Business Software

Google Introduces Google Apps for Government

Google Introduces Google Apps for Government
At a press event at its headquarters this morning, Google announced Google Apps for Government-a new version of its Google Apps productivity suite that's been certified by the US government as meeting its security requirements.

The new version is a variant of Google Apps Premier edition, and includes the same core apps: Gmail, Calendar, Docs, Sites, Groups, Video, and Postini. Pricing is the same as for Google Apps Premier: $50 per user per year.

The certification says that Google Apps qualifies for is called a FISMA-Moderate rating, which means that it's authorized for use with data that's sensitive but unclassified. In addition, Google says that it's storing government Gmail and Google Calendar on servers that are isolated from those used for non-government customers, and which are located in the continental US.

At the event, Google pointed out the standard benefits of cloud computing: Companies pay only for what they use, don't have to worry about maintaining servers, get new features automatically, and can access services from any device. It also said that Web-based services offer "best-in-class security."

Already, Google says, Google Apps, Google Earth, and other business products are widely used by the government-including by every cabinet agency. The new version of Google Apps is also available to state and local governments: Google says that Orlando, the District of Columbia, Kansas, and New Mexico are already Apps customers. (So is the city of Los Angeles, although it's had some widely-reported bumps in its rollout.) FISMA is a federal government certification, but Google says that it expects the news to also lead to more interest among states and cities.

"Everyone knows we're quite committed to the enterprise and quite committed to cloud computing-it's an open field now," said Google CEO Eric Schmidt, who dropped in for part of the event. He knocked past productivity solutions-presumably including Microsoft Office-for having "a high degree of lock-in and high degree of non-standard data structures."

Google Apps' modules tend to have strong collaboration features but be far shorter on features than their rivals from Microsoft and other traditional desktop-software companies, and they're designed to be used when Internet access is available. But "almost all government "are perfectly suited to relatively simple Web apps," contended Schmidt. FISMA certification, he said, is about "knocking down barriers" to acceptance of what he said is already a hit product.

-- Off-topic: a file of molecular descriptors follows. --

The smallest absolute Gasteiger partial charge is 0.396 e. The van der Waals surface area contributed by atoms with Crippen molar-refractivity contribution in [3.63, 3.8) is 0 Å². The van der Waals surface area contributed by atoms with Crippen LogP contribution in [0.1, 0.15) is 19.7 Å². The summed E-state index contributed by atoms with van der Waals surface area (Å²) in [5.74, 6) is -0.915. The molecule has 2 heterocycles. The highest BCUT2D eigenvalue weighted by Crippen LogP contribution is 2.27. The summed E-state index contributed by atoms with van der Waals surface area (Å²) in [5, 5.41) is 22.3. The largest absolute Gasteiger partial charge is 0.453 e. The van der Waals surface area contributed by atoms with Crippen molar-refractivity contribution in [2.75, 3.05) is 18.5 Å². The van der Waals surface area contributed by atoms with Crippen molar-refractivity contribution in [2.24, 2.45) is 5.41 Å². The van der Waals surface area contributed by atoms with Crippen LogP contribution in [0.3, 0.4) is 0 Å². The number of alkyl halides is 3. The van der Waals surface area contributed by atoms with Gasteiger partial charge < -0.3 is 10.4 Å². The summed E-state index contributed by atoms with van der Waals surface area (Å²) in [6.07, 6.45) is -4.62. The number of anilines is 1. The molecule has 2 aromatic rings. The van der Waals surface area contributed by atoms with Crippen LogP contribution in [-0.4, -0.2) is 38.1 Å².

I asked him whether Google sees its upcoming Chrome OS as having potential for government use, and whether it would seek FISMA certification for it.

"That's like a ‘yes, absolutely,'" he told me. "Let's ship it first...All the apps we're talking about will run incredibly well and incredibly securely on Chrome OS."

Government agencies have never had a reputation for technical sophistication, and the current financial crisis hasn't helped matters. Google executives at the event said that adapting Google Apps makes sense because it has the potential to both streamline IT and reduce costs. And Schmidt said that paperless government is an inevitability: "there will be a point where governments will move to 100 percent online only. And the reason they'll do it is it's more efficient."

As with all news relating to Google Apps, it's impossible to resist framing it in the context of Google's competition with Microsoft Office-a battle in which Google remains a David and Microsoft is still a Goliath. (Microsoft is already seeking FISMA certification for itsBusiness Productivity Online Suite and told me it expects it receive it soon.) The introduction of Google Apps for Business doesn't sound like a landmark moment, but it's one more piece of evidence that Google sees Apps as a core offering rather than a quirky side project.

I'm a Google Apps user and fan myself, but there are still plenty of instances when it falls far short of Microsoft Office's abilities. Two obvious ones: Apps' presentations module isextremely basic compared to PowerPoint, and most of Apps is unusable when you don't have an Internet connection. I can see today's news appealing to government agencies of all sizes, but I wonder just how many are ready to truly give Office the boot.

No-brainer prediction: Microsoft will swiftly respond to Google's move in a blog post or other document which rattles off stats about just how dominant Office remains among government users...

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